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This article is for investors who would like to improve their understanding of price to earnings ratios (P/E ratios). We’ll look at Bhansali Engineering Polymers Limited’s (NSE:BEPL) P/E ratio and reflect on what it tells us about the company’s share price. Looking at earnings over the last twelve months, Bhansali Engineering Polymers has a P/E ratio of 20.86. That means that at current prices, buyers pay ₹20.86 for every ₹1 in trailing yearly profits.
How Do I Calculate Bhansali Engineering Polymers’s Price To Earnings Ratio?
The formula for price to earnings is:
Price to Earnings Ratio = Price per Share ÷ Earnings per Share (EPS)
Or for Bhansali Engineering Polymers:
P/E of 20.86 = ₹59.45 ÷ ₹2.85 (Based on the year to March 2019.)
Is A High P/E Ratio Good?
A higher P/E ratio means that buyers have to pay a higher price for each ₹1 the company has earned over the last year. That isn’t necessarily good or bad, but a high P/E implies relatively high expectations of what a company can achieve in the future.
How Growth Rates Impact P/E Ratios
P/E ratios primarily reflect market expectations around earnings growth rates. When earnings grow, the ‘E’ increases, over time. That means even if the current P/E is high, it will reduce over time if the share price stays flat. So while a stock may look expensive based on past earnings, it could be cheap based on future earnings.
Bhansali Engineering Polymers shrunk earnings per share by 53% over the last year. But over the longer term (5 years) earnings per share have increased by 100%.
Does Bhansali Engineering Polymers Have A Relatively High Or Low P/E For Its Industry?
The P/E ratio essentially measures market expectations of a company. The image below shows that Bhansali Engineering Polymers has a higher P/E than the average (13.6) P/E for companies in the chemicals industry.
Its relatively high P/E ratio indicates that Bhansali Engineering Polymers shareholders think it will perform better than other companies in its industry classification. The market is optimistic about the future, but that doesn’t guarantee future growth. So investors should always consider the P/E ratio alongside other factors, such as whether company directors have been buying shares.
Don’t Forget: The P/E Does Not Account For Debt or Bank Deposits
Don’t forget that the P/E ratio considers market capitalization. That means it doesn’t take debt or cash into account. Hypothetically, a company could reduce its future P/E ratio by spending its cash (or taking on debt) to achieve higher earnings.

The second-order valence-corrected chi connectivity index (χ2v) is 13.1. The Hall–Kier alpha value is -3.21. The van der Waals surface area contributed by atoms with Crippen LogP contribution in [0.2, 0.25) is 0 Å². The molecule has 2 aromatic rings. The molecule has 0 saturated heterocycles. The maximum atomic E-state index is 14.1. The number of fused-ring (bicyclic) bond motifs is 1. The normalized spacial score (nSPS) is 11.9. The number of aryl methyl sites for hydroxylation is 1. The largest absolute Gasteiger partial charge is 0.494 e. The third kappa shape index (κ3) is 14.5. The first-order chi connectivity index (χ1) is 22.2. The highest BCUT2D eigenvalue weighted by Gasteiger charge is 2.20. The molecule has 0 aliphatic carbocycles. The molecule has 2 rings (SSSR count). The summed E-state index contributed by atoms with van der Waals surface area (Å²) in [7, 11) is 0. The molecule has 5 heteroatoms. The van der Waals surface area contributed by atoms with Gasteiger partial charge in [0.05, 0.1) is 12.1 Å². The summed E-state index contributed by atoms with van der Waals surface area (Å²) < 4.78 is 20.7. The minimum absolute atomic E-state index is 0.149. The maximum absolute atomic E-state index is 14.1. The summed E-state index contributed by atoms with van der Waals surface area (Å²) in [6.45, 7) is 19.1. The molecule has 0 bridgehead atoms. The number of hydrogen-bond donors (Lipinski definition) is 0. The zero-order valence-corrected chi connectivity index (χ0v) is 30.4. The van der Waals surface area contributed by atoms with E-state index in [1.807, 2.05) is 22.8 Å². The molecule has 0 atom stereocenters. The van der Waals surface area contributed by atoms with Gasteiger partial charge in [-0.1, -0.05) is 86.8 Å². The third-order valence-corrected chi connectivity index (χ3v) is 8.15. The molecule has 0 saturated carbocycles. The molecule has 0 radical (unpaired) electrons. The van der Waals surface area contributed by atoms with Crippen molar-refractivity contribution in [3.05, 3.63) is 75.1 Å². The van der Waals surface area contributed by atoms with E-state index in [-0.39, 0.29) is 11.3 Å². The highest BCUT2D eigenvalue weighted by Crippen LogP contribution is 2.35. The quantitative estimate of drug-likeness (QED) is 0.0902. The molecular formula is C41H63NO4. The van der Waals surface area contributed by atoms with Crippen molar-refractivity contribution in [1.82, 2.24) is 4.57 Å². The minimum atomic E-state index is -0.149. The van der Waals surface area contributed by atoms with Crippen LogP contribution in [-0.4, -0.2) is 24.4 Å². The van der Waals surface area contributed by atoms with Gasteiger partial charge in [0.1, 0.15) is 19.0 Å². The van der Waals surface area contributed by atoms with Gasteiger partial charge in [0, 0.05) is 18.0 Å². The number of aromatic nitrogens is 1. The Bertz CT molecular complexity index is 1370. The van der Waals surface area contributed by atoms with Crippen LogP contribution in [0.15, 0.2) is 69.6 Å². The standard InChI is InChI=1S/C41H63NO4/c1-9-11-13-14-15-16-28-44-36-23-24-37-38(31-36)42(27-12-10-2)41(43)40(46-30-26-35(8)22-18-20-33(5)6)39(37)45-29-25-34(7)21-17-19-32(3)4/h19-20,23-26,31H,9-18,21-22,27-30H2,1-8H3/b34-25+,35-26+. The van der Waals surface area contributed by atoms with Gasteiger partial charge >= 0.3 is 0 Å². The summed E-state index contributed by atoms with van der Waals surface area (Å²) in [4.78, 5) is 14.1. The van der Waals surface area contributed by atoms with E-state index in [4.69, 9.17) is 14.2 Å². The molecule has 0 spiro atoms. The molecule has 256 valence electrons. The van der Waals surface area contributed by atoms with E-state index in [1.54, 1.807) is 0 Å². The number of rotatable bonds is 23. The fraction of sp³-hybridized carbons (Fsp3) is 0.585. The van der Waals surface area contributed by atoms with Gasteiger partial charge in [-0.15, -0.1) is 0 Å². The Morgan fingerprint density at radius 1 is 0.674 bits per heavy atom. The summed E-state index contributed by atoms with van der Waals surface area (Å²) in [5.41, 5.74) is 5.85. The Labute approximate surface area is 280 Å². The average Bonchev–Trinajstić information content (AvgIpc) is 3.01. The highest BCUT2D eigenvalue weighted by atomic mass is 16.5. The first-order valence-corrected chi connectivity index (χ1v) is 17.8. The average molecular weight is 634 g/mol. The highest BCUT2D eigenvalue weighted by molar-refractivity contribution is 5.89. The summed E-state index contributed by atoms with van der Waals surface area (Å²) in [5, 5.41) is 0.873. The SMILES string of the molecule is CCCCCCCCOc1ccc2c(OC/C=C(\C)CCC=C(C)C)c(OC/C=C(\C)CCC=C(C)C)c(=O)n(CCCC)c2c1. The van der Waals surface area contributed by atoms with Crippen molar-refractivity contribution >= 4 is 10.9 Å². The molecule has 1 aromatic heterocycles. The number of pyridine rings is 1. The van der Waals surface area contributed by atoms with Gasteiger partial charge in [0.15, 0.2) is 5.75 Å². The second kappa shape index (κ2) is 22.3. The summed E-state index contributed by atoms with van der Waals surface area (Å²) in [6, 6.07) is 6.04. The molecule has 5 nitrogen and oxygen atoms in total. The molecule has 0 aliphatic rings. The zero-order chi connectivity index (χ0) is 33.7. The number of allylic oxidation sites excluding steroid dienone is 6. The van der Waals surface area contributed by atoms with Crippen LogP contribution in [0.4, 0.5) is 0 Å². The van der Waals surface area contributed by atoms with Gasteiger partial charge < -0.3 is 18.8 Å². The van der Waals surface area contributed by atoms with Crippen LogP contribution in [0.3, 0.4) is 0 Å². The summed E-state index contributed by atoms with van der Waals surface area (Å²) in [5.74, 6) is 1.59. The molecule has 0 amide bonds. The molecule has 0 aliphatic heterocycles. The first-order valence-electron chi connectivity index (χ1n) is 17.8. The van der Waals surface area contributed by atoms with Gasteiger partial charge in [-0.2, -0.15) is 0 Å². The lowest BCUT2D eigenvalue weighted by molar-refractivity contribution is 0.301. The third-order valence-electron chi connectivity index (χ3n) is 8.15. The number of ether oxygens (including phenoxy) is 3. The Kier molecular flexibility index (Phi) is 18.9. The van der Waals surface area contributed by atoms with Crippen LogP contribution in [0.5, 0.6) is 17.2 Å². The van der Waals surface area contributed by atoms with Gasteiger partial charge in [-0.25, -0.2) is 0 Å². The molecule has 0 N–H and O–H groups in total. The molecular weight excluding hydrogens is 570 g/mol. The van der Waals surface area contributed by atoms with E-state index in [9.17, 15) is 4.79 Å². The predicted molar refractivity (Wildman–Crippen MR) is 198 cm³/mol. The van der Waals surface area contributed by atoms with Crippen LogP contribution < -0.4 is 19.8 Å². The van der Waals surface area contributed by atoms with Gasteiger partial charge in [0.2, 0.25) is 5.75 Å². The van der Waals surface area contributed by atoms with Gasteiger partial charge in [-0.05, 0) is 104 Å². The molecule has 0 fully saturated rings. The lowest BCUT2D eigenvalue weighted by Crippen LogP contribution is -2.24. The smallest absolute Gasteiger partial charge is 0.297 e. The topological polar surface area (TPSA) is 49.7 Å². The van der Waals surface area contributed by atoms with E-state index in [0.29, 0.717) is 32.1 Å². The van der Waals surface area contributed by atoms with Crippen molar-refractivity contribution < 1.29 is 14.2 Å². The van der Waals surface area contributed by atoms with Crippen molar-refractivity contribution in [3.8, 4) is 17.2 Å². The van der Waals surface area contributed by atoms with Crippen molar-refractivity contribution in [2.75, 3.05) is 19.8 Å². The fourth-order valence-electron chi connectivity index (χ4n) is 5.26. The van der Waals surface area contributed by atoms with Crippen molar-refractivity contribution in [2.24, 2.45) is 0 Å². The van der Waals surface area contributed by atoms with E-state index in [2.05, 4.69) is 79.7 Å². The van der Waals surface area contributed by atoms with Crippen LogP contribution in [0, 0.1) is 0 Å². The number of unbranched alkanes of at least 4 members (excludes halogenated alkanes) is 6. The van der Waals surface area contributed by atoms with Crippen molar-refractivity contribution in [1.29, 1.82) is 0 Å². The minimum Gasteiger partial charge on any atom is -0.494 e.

Such expenditure might be good or bad, in the long term, but the point here is that the balance sheet is not reflected by this ratio.
So What Does Bhansali Engineering Polymers’s Balance Sheet Tell Us?
The extra options and safety that comes with Bhansali Engineering Polymers’s ₹310m net cash position means that it deserves a higher P/E than it would if it had a lot of net debt.
The Verdict On Bhansali Engineering Polymers’s P/E Ratio
Bhansali Engineering Polymers has a P/E of 20.9. That’s higher than the average in the IN market, which is 15.6. The recent drop in earnings per share would make some investors cautious, but the relatively strong balance sheet will allow the company time to invest in growth. Clearly, the high P/E indicates shareholders think it will!
Investors should be looking to buy stocks that the market is wrong about. As value investor Benjamin Graham famously said, ‘In the short run, the market is a voting machine but in the long run, it is a weighing machine.’ We don’t have analyst forecasts, but you could get a better understanding of its growth by checking out this more detailed historical graph of earnings, revenue and cash flow.
Of course you might be able to find a better stock than Bhansali Engineering Polymers. So you may wish to see this free collection of other companies that have grown earnings strongly.
We aim to bring you long-term focused research analysis driven by fundamental data. Note that our analysis may not factor in the latest price-sensitive company announcements or qualitative material.
If you spot an error that warrants correction, please contact the editor at firstname.lastname@example.org. This article by Simply Wall St is general in nature. It does not constitute a recommendation to buy or sell any stock, and does not take account of your objectives, or your financial situation. Simply Wall St has no position in the stocks mentioned. Thank you for reading.